Let’s keep it German for a bit, ja? Here are some unusual mid-‘30s Mercedes-Benzes – on top, the 130H (1934-39) and a 170H (1936-39) underneath. If you ever wondered what the VW Beetle would have looked like with a three-pointed star, well here’s your answer.
Might as well feature a couple of the older Beetles here while I’m at it. Very ‘50s both – the cabriolet is quite attractive, I must say. From far away, anyway. The twin exhaust suggests that the engine in this one is probably not the original 1200cc flat-four.
This 1956 (apparently) model looks a bit more legit. There were many Beetles in the collection, but these two were the most interesting ones by far, in my opinion.
There were a couple of Borgwards, too. This nicely restored early ‘50s Hansa 1500 pick-up was especially appealing. No idea if it came out of the Bremen factory like that or if this was a saloon that got the chop at some point. Or perhaps Borgward made utes for certain markets? Either way, a lovely sight.
But this Isabella was the real deal. Made from 1954 to 1963, these were the ultimate Borgwards. Solid, stylish and with a hint of performance. The Borgward Isabella was a legend during its own (tragic) lifetime, and something of a precursor to the BMWs of the ‘60s and ‘70s.
Speaking of BMW, this lovely 501 from 1952 was present. The interior was particularly nice – that huge blue and white roundel on the steering wheel is to die for, and will probably impale you in case of a frontal collision. What a way to go.
How about some more Mercedes? There were a few 170s of note. M-B’s only car when they re-started production in 1947, the 170 (W 136) was instrumental in helping Stuttgart’s revival. And here we have the 170 V in red next to the slightly fancier 170 S in black. The latter was launched in 1949 and eventually paved the way for the new 220 (W187) and was replaced by the Ponton.
And no ‘50s Benz lover could forego the gargantuan 300 limo – one of the most exclusive cars present. From afar, it looked great. But this is Thailand, and many things are not quite what they seem…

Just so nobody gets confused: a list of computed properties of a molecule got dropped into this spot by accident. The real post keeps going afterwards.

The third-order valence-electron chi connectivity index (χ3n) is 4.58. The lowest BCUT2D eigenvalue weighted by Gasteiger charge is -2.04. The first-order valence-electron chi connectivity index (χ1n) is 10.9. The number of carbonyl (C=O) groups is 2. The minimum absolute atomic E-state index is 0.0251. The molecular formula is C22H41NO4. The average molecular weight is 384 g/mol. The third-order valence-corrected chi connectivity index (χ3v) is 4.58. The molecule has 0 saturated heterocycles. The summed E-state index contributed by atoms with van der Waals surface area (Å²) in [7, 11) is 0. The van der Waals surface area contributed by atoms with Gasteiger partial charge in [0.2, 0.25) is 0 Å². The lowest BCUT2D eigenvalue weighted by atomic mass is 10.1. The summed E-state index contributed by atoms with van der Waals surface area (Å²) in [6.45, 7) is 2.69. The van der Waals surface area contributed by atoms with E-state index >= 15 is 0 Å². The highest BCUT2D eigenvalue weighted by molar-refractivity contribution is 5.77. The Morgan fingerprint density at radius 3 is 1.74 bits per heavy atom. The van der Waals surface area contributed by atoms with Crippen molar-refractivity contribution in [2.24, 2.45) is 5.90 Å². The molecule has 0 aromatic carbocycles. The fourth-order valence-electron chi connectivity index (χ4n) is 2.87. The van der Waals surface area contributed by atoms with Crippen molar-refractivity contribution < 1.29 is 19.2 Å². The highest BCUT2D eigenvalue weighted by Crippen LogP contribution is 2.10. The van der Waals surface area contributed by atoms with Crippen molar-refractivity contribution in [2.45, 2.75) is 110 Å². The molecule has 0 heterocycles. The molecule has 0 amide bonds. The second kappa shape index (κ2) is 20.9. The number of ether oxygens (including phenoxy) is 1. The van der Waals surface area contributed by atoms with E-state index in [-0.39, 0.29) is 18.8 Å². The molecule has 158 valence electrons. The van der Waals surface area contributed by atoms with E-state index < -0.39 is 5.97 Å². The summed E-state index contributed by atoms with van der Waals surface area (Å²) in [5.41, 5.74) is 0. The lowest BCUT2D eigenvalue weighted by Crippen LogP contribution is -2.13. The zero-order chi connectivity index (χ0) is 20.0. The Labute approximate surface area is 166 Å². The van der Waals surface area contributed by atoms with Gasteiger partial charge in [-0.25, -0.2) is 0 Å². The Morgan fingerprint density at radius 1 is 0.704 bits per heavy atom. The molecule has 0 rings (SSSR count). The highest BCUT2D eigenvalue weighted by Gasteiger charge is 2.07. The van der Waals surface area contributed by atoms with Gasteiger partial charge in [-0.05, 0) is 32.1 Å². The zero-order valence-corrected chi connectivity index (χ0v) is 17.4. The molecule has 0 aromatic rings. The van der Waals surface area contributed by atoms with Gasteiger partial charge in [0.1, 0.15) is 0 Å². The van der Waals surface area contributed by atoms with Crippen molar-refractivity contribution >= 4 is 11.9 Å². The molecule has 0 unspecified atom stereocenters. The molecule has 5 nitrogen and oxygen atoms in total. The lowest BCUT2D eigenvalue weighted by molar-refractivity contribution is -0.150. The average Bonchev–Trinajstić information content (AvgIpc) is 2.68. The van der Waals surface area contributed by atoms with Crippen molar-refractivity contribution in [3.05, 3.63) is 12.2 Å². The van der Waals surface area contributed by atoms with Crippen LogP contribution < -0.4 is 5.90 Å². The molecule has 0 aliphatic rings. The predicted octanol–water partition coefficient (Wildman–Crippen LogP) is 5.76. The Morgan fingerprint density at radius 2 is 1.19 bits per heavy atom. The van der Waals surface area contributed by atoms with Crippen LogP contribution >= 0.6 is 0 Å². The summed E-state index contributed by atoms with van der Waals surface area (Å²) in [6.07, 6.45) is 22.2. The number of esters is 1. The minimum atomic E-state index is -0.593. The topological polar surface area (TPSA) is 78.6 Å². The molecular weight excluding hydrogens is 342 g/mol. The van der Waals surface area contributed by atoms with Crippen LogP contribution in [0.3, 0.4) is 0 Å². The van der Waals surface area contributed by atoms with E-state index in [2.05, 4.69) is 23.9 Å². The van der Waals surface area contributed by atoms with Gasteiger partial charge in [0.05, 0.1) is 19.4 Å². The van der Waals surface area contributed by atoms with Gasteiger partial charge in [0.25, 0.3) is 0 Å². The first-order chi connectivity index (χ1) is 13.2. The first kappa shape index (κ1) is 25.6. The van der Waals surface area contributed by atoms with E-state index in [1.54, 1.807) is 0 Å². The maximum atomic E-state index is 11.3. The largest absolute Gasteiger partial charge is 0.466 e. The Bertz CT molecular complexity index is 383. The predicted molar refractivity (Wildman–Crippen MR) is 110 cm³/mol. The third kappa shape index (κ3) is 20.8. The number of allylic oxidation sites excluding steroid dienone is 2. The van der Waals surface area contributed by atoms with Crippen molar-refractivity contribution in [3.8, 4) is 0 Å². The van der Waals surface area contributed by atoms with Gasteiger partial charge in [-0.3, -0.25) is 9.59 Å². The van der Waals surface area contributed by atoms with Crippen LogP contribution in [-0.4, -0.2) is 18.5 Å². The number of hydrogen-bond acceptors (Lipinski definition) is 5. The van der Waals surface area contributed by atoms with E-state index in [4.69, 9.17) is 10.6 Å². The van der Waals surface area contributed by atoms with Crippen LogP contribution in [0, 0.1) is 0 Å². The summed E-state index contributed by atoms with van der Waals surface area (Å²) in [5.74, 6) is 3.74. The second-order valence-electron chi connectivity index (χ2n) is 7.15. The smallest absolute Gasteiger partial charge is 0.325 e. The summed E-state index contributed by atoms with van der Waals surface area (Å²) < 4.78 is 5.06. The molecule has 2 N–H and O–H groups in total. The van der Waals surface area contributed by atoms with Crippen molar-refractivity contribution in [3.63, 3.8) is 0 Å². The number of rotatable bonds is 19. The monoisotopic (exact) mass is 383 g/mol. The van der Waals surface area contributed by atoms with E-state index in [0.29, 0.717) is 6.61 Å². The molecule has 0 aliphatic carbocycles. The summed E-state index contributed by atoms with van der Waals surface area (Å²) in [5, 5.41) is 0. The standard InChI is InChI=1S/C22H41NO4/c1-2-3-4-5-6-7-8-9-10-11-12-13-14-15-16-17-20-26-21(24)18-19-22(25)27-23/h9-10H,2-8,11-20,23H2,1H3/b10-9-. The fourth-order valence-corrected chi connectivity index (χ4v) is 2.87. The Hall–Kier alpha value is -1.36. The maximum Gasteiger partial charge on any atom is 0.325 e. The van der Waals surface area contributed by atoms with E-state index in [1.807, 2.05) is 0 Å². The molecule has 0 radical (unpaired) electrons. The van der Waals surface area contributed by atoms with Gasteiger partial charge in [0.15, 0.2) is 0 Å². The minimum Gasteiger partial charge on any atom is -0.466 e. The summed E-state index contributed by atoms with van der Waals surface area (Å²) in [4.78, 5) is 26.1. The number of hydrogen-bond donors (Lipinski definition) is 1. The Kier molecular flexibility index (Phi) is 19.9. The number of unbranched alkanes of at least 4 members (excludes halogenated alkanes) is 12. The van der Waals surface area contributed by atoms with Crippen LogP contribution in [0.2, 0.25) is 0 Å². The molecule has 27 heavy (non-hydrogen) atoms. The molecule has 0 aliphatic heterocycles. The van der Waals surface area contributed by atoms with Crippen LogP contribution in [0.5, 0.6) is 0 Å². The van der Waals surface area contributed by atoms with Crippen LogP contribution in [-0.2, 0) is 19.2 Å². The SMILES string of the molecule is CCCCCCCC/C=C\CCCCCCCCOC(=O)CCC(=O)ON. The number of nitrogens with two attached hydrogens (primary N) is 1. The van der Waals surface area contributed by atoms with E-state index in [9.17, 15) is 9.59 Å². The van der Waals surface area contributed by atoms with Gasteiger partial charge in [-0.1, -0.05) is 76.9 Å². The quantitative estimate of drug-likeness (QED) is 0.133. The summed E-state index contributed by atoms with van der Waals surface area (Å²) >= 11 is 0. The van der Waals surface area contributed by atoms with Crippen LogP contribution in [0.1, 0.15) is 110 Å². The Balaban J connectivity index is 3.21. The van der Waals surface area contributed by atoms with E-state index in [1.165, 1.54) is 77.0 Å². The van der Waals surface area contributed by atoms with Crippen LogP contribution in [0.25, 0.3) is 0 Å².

Looking inside, I had a bit of a start when seeing that horrid autobox shifter, not to mention that A/C (a necessary evil in this region, but could it look any worse?) Who knows what’s under the hood of this poor 300, but it’s almost certainly not the original 3-litre six. The rear seat looks suitable for your average dictator, monarch or plutocrat, though.
This DKW F89 (1950-54) is positively sensual, with all these curves and those big round eyes… Plus, one of the strangest dash-mounted shifters ever – the DKW tradition, I guess. Eastern cousins such as the Trabant also had a similar arrangement.
This one wears a DKW badge, but I have my doubts. The grille and bumpers are definitely from an East-German IFA F9… Hard to tell these fraternal twins apart. Does anybody have an opinion?
The re-birth of NSU in the late ‘50s started with this little Prinz. Not exactly beautiful, but apparently very competent and quick, it allowed the marque to reclaim its place among German automakers – for a decade or so, anyway…
There weren’t many British cars that caught my eye, but this 1948-52 Morris Oxford was certainly an interesting proposal. It looked like a Minor on steroids. The rather menacing mascot with yellow eyes is incredible – period accessory?